There is also a solitaire version of the game, but the instructions on how to play are not included with the game box or rules. As such, we did not play this game variant.
To learn more about Lost in Time, visit the game’s web page.
The Child Geeks enjoyed the game, finding it fun to try to skunk each other using the Disaster and VIP cards, but more importantly, leveraging them to move ever closer to their home time. According to one Child Geek, “I like how simple the game is to learn and how much fun it is to play. I wish I could visit some of these events.” Another Child Geek said, “The game is pretty good. Easy to learn and fun to play.” All the Child Geeks found something they enjoyed about the game, but none of the Child Geeks were overly thrilled by it. That is to say, they played the game, had a good time, and didn’t talk much about it afterward. Still, the game was enjoyed and all the Child Geeks voted to approve it, giving it their collective “thumbs-up”.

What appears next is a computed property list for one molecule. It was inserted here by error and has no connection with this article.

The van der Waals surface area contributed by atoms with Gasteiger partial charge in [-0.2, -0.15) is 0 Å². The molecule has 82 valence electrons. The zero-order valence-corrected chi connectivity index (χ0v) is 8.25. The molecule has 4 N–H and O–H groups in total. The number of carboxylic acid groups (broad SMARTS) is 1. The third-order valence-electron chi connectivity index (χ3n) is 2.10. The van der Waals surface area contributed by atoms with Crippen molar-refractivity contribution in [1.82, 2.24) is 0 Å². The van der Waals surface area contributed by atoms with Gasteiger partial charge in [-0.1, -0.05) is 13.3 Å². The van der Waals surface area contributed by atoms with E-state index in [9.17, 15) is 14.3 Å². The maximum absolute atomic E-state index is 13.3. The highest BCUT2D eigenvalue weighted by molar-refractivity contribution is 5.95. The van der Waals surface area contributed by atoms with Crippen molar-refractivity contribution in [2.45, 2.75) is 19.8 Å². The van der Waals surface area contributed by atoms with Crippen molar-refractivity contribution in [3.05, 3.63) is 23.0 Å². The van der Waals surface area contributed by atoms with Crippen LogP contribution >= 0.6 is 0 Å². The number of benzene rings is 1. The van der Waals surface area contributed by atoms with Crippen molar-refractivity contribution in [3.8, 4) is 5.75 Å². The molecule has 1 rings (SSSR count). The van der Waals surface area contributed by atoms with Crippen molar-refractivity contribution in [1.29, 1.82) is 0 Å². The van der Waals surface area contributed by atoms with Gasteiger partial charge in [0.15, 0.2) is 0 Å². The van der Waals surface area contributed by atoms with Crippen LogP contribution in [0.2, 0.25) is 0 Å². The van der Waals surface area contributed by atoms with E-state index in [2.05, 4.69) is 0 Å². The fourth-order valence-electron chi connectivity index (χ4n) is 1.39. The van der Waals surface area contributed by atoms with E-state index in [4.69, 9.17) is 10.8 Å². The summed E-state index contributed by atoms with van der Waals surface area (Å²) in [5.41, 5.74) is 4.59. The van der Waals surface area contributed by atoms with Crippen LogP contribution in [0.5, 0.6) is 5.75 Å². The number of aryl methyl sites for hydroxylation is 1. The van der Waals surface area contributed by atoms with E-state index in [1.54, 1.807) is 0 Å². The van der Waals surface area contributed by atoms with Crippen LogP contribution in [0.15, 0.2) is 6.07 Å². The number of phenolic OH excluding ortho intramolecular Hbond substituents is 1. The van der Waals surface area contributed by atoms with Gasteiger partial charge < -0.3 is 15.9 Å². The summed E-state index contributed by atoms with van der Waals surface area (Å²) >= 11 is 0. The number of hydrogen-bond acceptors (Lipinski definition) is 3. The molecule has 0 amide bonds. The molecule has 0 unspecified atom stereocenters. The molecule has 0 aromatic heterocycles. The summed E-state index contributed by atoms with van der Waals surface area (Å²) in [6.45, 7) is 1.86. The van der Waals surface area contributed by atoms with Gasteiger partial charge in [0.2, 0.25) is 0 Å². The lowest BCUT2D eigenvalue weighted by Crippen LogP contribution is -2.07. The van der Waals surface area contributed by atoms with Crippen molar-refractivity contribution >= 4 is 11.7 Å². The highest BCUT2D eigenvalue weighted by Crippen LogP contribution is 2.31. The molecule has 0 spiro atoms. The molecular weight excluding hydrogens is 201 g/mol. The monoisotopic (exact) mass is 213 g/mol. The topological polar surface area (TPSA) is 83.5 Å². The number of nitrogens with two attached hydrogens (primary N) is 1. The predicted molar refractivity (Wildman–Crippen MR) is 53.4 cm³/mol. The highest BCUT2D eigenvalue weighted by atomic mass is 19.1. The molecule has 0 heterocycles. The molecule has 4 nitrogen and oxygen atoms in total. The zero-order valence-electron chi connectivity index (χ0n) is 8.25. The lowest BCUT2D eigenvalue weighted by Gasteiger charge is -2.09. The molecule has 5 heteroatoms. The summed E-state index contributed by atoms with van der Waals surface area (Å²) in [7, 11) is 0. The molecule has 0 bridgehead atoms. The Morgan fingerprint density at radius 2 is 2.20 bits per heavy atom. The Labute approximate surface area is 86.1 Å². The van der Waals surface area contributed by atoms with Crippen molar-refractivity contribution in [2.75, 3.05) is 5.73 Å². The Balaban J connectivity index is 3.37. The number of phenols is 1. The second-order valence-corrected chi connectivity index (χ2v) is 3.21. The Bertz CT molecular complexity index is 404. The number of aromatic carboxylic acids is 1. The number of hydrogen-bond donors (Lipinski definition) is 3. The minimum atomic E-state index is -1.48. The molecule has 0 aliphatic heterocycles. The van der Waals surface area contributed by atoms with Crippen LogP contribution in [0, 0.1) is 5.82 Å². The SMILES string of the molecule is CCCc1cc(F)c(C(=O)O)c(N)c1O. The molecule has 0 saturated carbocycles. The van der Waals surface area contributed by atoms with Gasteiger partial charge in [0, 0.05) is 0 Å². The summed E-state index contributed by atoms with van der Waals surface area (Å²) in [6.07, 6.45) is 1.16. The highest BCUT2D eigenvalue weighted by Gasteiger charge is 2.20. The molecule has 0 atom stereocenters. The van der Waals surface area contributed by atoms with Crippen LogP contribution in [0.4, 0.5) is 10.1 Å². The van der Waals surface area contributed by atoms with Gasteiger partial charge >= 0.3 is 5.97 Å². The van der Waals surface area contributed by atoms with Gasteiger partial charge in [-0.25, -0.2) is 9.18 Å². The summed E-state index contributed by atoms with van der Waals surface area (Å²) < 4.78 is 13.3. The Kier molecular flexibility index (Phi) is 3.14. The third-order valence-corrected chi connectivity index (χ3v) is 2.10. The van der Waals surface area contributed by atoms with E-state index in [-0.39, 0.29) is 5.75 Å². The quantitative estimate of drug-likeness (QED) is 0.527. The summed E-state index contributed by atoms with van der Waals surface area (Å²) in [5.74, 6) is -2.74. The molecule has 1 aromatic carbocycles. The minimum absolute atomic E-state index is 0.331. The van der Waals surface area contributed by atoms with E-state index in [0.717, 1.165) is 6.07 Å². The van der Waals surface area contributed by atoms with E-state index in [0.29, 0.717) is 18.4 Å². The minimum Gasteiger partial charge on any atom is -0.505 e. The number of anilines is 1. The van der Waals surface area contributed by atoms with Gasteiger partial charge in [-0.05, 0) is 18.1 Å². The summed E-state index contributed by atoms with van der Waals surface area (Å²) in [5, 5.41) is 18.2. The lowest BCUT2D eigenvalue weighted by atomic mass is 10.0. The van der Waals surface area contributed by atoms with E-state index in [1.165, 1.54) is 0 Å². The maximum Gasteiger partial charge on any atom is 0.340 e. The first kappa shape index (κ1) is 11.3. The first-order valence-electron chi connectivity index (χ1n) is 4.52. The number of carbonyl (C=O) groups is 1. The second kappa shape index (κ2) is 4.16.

The Parent Geeks were similar to the Child Geeks but were able to communicate their thoughts in a deeper fashion. According to one Parent Geek, “The game is well designed, but not overly interesting. You just played cards in a logical number sequence if you can. The player interaction is limited, but enough to keep everyone involved. I found the game variant to be more interesting and I think they should have spent more time focusing on that type of game rather than the basic version we first learned.” Another Parent Geek said, “Skip the basic version and go right to playing time agents and thieves. Much better game and entertaining concept. However, I think the basic game definitely has its place with the family, as it allows me to play the game with my kids and discuss history at the same time. Pretty good.” All the Parent Geeks voted to approve Lost in Time, citing that the game was worth spending time with.